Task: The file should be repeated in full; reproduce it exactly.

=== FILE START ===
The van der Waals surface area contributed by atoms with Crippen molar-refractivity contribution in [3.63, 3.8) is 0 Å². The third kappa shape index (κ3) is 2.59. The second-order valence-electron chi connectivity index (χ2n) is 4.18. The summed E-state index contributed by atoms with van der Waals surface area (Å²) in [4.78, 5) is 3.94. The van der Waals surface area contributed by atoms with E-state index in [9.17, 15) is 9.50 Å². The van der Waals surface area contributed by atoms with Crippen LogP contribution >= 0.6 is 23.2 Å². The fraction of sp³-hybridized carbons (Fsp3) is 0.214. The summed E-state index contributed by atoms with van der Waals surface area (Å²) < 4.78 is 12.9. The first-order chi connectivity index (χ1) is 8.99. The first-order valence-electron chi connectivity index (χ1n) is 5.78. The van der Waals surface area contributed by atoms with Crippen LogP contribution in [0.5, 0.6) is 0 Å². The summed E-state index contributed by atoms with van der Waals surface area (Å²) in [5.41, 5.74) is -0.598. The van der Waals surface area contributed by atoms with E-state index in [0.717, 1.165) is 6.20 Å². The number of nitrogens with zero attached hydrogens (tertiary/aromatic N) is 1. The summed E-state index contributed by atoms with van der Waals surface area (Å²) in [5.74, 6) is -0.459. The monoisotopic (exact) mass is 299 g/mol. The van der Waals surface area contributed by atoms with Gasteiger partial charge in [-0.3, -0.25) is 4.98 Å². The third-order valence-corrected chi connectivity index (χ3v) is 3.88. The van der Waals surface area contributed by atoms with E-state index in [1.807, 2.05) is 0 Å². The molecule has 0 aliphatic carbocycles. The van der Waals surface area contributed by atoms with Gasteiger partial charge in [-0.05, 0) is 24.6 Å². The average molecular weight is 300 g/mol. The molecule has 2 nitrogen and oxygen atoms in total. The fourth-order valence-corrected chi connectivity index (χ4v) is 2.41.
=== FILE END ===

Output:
The van der Waals surface area contributed by atoms with Crippen molar-refractivity contribution in [3.63, 3.8) is 0 Å². The third kappa shape index (κ3) is 2.59. The second-order valence-electron chi connectivity index (χ2n) is 4.18. The summed E-state index contributed by atoms with van der Waals surface area (Å²) in [4.78, 5) is 3.94. The van der Waals surface area contributed by atoms with E-state index in [9.17, 15) is 9.50 Å². The van der Waals surface area contributed by atoms with Crippen LogP contribution >= 0.6 is 23.2 Å². The fraction of sp³-hybridized carbons (Fsp3) is 0.214. The summed E-state index contributed by atoms with van der Waals surface area (Å²) < 4.78 is 12.9. The first-order chi connectivity index (χ1) is 8.99. The first-order valence-electron chi connectivity index (χ1n) is 5.78. The van der Waals surface area contributed by atoms with Crippen LogP contribution in [0.5, 0.6) is 0 Å². The summed E-state index contributed by atoms with van der Waals surface area (Å²) in [5.41, 5.74) is -0.598. The van der Waals surface area contributed by atoms with E-state index in [0.717, 1.165) is 6.20 Å². The number of nitrogens with zero attached hydrogens (tertiary/aromatic N) is 1. The summed E-state index contributed by atoms with van der Waals surface area (Å²) in [5.74, 6) is -0.459. The monoisotopic (exact) mass is 299 g/mol. The van der Waals surface area contributed by atoms with Gasteiger partial charge in [-0.3, -0.25) is 4.98 Å². The third-order valence-corrected chi connectivity index (χ3v) is 3.88. The van der Waals surface area contributed by atoms with E-state index in [1.807, 2.05) is 0 Å². The molecule has 0 aliphatic carbocycles. The van der Waals surface area contributed by atoms with Gasteiger partial charge in [-0.05, 0) is 24.6 Å². The average molecular weight is 300 g/mol. The molecule has 2 nitrogen and oxygen atoms in total. The fourth-order valence-corrected chi connectivity index (χ4v) is 2.41.